Distortion is something different. I'm more inclined to think of it as a product of the reproduction chain. While bright sounds may be distorted and the brightness may be a by-product of the distortion, I don't think brightness per se is inherently distortion. If the sound is bright because it's distorted, then that's distortion; if it's bright because of something else, that's brightness. A speaker that is not coherent - for example one with a crossover discontinuity between its tweeter and mid-range - may manifest that lack of continuity as sounding bright. I might be inclined to describe such as distortion - the signal is not discontinuous, but its transduction from the speaker as a system fails to represent the frequency balance as it was manifest at recording.

                  I love these jargon threads, but that may not be a good thing.

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                  • #11
                    One of the reason these jargon threads are so important is that we all should be on the same page with our same terminology and in our cases, our readers know what the terms we are using mean. For instance, I've seen on another forum (or two) where the term transparency misused/abused to death. In fact, not even remotely close to what term means.

                    One thing that drives me batty is reviewers inventing new terms and just confusing people more.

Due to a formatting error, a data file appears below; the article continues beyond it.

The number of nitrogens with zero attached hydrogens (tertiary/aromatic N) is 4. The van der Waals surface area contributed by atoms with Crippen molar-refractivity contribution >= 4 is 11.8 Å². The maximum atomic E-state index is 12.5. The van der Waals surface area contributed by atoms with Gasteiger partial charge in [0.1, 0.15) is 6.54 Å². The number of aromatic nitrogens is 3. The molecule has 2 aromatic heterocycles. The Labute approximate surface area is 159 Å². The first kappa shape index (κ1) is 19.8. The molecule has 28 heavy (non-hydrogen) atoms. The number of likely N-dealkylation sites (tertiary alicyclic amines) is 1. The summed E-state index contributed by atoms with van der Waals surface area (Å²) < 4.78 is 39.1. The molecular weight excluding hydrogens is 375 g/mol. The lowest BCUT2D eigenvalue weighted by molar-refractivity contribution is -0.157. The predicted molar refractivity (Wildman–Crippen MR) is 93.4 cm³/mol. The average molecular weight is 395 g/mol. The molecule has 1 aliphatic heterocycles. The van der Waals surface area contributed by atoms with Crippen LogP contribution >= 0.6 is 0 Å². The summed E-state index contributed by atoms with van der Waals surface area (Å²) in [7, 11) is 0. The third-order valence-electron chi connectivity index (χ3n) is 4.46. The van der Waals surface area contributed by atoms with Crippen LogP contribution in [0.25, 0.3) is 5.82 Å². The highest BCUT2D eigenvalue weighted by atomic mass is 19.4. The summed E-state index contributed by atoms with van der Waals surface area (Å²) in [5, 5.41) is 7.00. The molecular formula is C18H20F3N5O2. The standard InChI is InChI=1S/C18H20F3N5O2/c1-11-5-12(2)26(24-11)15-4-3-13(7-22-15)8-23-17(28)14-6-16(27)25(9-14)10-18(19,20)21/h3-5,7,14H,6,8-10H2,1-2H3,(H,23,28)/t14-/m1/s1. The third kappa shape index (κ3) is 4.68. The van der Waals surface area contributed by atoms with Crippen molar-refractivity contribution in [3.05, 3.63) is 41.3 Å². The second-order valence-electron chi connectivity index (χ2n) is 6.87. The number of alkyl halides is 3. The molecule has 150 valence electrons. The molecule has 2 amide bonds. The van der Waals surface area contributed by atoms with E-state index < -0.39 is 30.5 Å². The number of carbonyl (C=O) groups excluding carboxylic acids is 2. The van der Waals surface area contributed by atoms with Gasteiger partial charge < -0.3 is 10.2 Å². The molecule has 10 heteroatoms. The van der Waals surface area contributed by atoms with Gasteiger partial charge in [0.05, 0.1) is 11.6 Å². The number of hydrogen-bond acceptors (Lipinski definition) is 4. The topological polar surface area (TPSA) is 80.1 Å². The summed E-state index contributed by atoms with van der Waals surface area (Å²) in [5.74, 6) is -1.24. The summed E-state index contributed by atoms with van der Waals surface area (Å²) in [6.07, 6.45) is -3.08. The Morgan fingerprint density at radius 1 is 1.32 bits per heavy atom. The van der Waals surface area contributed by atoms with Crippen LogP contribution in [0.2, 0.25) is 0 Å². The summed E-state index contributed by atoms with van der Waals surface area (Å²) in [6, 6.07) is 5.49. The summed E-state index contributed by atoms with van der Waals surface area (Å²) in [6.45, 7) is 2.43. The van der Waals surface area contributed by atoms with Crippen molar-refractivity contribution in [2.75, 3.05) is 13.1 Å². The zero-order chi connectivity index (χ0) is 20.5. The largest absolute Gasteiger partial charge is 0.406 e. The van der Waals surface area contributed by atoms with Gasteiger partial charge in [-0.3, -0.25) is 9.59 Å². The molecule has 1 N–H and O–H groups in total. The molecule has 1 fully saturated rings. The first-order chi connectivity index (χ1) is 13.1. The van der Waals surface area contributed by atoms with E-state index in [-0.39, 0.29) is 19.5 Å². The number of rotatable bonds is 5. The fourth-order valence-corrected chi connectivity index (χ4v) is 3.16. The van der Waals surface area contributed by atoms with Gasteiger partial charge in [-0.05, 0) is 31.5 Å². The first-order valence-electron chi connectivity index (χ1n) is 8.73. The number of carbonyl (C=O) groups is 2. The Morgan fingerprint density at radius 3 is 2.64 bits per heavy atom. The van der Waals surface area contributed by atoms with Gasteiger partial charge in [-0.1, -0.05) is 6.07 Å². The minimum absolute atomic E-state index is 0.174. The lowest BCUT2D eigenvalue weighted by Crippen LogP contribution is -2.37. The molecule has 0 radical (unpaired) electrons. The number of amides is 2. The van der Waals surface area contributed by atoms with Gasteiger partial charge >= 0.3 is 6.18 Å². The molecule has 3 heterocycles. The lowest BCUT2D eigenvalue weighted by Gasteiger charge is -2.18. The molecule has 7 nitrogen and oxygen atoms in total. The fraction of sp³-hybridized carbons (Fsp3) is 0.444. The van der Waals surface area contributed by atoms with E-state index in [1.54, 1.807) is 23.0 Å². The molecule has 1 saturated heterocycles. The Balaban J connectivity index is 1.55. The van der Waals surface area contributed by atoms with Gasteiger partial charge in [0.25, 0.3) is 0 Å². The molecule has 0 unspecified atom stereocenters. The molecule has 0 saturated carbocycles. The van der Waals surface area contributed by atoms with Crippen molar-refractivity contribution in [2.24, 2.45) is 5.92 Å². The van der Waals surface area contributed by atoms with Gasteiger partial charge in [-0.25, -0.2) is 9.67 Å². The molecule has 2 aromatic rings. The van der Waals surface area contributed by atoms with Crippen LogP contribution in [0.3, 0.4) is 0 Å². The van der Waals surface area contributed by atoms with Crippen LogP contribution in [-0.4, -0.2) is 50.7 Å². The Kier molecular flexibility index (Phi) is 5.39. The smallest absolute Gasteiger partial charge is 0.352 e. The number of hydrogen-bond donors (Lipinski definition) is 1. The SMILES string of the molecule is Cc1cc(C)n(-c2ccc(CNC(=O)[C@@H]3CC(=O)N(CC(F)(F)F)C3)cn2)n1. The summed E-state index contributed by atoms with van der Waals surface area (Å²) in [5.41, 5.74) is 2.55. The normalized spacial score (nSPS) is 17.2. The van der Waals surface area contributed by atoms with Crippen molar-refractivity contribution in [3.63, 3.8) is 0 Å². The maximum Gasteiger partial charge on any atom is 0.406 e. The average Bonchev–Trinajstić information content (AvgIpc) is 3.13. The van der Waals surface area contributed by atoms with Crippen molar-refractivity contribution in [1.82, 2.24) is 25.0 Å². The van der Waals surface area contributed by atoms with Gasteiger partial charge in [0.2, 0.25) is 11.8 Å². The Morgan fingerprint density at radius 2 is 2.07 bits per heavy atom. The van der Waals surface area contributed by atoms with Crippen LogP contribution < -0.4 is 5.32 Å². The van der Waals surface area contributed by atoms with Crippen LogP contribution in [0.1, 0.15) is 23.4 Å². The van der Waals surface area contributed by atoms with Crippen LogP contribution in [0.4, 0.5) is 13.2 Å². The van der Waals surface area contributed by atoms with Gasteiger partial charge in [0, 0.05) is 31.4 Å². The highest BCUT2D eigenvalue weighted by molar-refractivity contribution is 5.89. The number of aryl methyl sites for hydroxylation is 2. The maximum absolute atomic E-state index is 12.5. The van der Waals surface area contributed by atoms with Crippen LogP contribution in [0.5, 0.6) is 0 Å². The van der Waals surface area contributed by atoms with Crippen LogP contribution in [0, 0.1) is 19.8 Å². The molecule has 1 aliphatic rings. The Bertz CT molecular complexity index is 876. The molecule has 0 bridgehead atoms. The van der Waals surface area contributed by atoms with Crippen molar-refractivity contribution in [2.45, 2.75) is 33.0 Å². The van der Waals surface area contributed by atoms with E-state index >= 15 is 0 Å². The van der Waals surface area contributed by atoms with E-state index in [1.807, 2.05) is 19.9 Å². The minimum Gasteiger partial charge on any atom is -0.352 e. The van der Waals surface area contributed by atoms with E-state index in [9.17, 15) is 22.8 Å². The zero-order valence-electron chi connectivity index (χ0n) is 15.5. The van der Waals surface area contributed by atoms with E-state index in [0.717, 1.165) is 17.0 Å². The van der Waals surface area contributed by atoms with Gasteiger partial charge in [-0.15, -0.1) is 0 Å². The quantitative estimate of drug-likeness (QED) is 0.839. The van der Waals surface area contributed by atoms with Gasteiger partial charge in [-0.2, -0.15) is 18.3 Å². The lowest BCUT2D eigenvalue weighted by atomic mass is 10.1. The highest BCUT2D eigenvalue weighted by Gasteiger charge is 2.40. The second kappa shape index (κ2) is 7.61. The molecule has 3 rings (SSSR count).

One thing that colleagues in the industry and I have discussed over the years is how do we simplify our terminology? For example, I've given reviews to non-audiophiles--as I am sure many of us here have--to read. The comment most often heard from the uninitiated is the piece reads nicely but they have no idea of what we are talking about. Now I realize all techs have their particular and peculiar jargon but we do need to be clearer so our reviewers can be understood by a wider population.

                    And I appreciate--as I am sure others do--reading your insights into audio terminology. We all bring our own unique perspective to the issue.
                    Myles B. Astor, PhD, Administrator
                    Senior Editor, Positive-Feedback.com
                    ________________________________________

                    -Zellaton Plural Evo speakers
                    -Goldmund Telos 300 stereo amp
                    -Goldmund Mimesis 37S Nextgen preamplifier
                    -Doshi EVO and Goldmund PH3.8 phonostage
                    -VPI Vanquish direct-drive turntable
                    -VPI 12-inch 3D Fat Boy dual pivot tonearm, VPI 12-inch 3D Fat Boy gimballed and SAT LM-12 arm